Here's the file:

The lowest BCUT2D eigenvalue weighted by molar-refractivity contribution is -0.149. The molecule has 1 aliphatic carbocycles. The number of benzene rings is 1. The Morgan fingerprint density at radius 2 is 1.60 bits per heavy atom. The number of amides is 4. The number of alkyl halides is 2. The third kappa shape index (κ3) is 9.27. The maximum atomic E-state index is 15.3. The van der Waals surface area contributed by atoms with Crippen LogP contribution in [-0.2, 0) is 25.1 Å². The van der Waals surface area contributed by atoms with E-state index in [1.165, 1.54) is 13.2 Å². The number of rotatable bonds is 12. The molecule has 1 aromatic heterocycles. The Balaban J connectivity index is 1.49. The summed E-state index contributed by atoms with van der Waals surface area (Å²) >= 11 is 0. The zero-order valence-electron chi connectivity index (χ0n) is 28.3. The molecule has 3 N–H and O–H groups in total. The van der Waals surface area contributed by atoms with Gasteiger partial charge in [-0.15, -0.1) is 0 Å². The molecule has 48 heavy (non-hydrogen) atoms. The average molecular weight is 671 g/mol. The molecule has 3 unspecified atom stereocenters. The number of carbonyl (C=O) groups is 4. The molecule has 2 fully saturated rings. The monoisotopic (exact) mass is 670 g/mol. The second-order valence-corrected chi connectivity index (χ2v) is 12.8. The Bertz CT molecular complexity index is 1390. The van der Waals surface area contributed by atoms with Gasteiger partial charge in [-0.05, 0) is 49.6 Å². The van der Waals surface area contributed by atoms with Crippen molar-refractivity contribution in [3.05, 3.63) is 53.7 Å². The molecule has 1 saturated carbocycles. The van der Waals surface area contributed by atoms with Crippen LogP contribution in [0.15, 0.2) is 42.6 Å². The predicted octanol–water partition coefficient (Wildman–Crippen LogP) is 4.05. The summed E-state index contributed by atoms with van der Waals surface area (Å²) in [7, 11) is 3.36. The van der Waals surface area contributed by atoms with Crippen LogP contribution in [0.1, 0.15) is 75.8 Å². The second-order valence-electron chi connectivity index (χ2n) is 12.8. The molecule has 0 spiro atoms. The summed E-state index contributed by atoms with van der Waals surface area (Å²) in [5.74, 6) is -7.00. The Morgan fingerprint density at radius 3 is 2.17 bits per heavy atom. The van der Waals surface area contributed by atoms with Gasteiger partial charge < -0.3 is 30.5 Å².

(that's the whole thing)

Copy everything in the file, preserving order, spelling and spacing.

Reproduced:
The lowest BCUT2D eigenvalue weighted by molar-refractivity contribution is -0.149. The molecule has 1 aliphatic carbocycles. The number of benzene rings is 1. The Morgan fingerprint density at radius 2 is 1.60 bits per heavy atom. The number of amides is 4. The number of alkyl halides is 2. The third kappa shape index (κ3) is 9.27. The maximum atomic E-state index is 15.3. The van der Waals surface area contributed by atoms with Crippen LogP contribution in [-0.2, 0) is 25.1 Å². The van der Waals surface area contributed by atoms with E-state index in [1.165, 1.54) is 13.2 Å². The number of rotatable bonds is 12. The molecule has 1 aromatic heterocycles. The Balaban J connectivity index is 1.49. The summed E-state index contributed by atoms with van der Waals surface area (Å²) >= 11 is 0. The zero-order valence-electron chi connectivity index (χ0n) is 28.3. The molecule has 3 N–H and O–H groups in total. The van der Waals surface area contributed by atoms with Gasteiger partial charge in [-0.15, -0.1) is 0 Å². The molecule has 48 heavy (non-hydrogen) atoms. The average molecular weight is 671 g/mol. The molecule has 3 unspecified atom stereocenters. The number of carbonyl (C=O) groups is 4. The molecule has 2 fully saturated rings. The monoisotopic (exact) mass is 670 g/mol. The second-order valence-corrected chi connectivity index (χ2v) is 12.8. The Bertz CT molecular complexity index is 1390. The van der Waals surface area contributed by atoms with Gasteiger partial charge in [-0.05, 0) is 49.6 Å². The van der Waals surface area contributed by atoms with Crippen molar-refractivity contribution in [3.05, 3.63) is 53.7 Å². The molecule has 1 saturated carbocycles. The van der Waals surface area contributed by atoms with Crippen LogP contribution in [0.15, 0.2) is 42.6 Å². The predicted octanol–water partition coefficient (Wildman–Crippen LogP) is 4.05. The summed E-state index contributed by atoms with van der Waals surface area (Å²) in [7, 11) is 3.36. The van der Waals surface area contributed by atoms with Crippen LogP contribution in [0.1, 0.15) is 75.8 Å². The second-order valence-electron chi connectivity index (χ2n) is 12.8. The molecule has 0 spiro atoms. The summed E-state index contributed by atoms with van der Waals surface area (Å²) in [5.74, 6) is -7.00. The Morgan fingerprint density at radius 3 is 2.17 bits per heavy atom. The van der Waals surface area contributed by atoms with Gasteiger partial charge < -0.3 is 30.5 Å².